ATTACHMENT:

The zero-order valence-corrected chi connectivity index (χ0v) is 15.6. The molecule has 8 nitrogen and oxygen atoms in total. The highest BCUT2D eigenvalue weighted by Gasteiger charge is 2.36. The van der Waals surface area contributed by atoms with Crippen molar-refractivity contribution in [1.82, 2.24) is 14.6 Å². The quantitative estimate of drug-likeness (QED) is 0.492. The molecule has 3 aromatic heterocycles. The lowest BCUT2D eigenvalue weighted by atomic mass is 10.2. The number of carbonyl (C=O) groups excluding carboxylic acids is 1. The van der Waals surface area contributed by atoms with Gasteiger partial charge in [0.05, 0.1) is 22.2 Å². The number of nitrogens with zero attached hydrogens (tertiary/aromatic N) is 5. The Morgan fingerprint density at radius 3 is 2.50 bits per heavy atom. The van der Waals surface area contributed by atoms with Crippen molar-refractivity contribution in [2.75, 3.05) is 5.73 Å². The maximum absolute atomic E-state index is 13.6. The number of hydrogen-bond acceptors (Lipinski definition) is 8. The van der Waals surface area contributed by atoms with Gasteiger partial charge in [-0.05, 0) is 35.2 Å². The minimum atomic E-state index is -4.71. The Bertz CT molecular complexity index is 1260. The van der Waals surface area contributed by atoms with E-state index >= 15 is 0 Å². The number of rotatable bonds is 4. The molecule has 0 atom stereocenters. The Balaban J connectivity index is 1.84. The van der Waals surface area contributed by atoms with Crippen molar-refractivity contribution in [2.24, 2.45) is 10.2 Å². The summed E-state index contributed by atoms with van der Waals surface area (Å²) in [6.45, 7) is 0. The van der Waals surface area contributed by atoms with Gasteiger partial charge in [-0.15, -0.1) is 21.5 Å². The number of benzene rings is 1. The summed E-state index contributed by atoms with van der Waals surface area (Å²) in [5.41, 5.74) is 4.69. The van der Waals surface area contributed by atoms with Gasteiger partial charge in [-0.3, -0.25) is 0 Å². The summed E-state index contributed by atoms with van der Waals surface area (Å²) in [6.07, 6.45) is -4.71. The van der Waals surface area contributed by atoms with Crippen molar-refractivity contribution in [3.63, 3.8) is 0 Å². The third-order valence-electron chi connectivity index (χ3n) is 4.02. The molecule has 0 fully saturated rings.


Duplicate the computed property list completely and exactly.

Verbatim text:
The zero-order valence-corrected chi connectivity index (χ0v) is 15.6. The molecule has 8 nitrogen and oxygen atoms in total. The highest BCUT2D eigenvalue weighted by Gasteiger charge is 2.36. The van der Waals surface area contributed by atoms with Crippen molar-refractivity contribution in [1.82, 2.24) is 14.6 Å². The quantitative estimate of drug-likeness (QED) is 0.492. The molecule has 3 aromatic heterocycles. The lowest BCUT2D eigenvalue weighted by atomic mass is 10.2. The number of carbonyl (C=O) groups excluding carboxylic acids is 1. The van der Waals surface area contributed by atoms with Gasteiger partial charge in [0.05, 0.1) is 22.2 Å². The number of nitrogens with zero attached hydrogens (tertiary/aromatic N) is 5. The Morgan fingerprint density at radius 3 is 2.50 bits per heavy atom. The van der Waals surface area contributed by atoms with Crippen molar-refractivity contribution in [2.75, 3.05) is 5.73 Å². The maximum absolute atomic E-state index is 13.6. The number of hydrogen-bond acceptors (Lipinski definition) is 8. The van der Waals surface area contributed by atoms with Gasteiger partial charge in [-0.05, 0) is 35.2 Å². The minimum atomic E-state index is -4.71. The Bertz CT molecular complexity index is 1260. The van der Waals surface area contributed by atoms with E-state index >= 15 is 0 Å². The number of rotatable bonds is 4. The molecule has 0 atom stereocenters. The Balaban J connectivity index is 1.84. The van der Waals surface area contributed by atoms with Crippen molar-refractivity contribution in [2.24, 2.45) is 10.2 Å². The summed E-state index contributed by atoms with van der Waals surface area (Å²) in [6.45, 7) is 0. The van der Waals surface area contributed by atoms with Gasteiger partial charge in [-0.15, -0.1) is 21.5 Å². The number of benzene rings is 1. The summed E-state index contributed by atoms with van der Waals surface area (Å²) in [5.41, 5.74) is 4.69. The van der Waals surface area contributed by atoms with Gasteiger partial charge in [-0.3, -0.25) is 0 Å². The summed E-state index contributed by atoms with van der Waals surface area (Å²) in [6.07, 6.45) is -4.71. The van der Waals surface area contributed by atoms with Crippen molar-refractivity contribution in [3.63, 3.8) is 0 Å². The third-order valence-electron chi connectivity index (χ3n) is 4.02. The molecule has 0 fully saturated rings.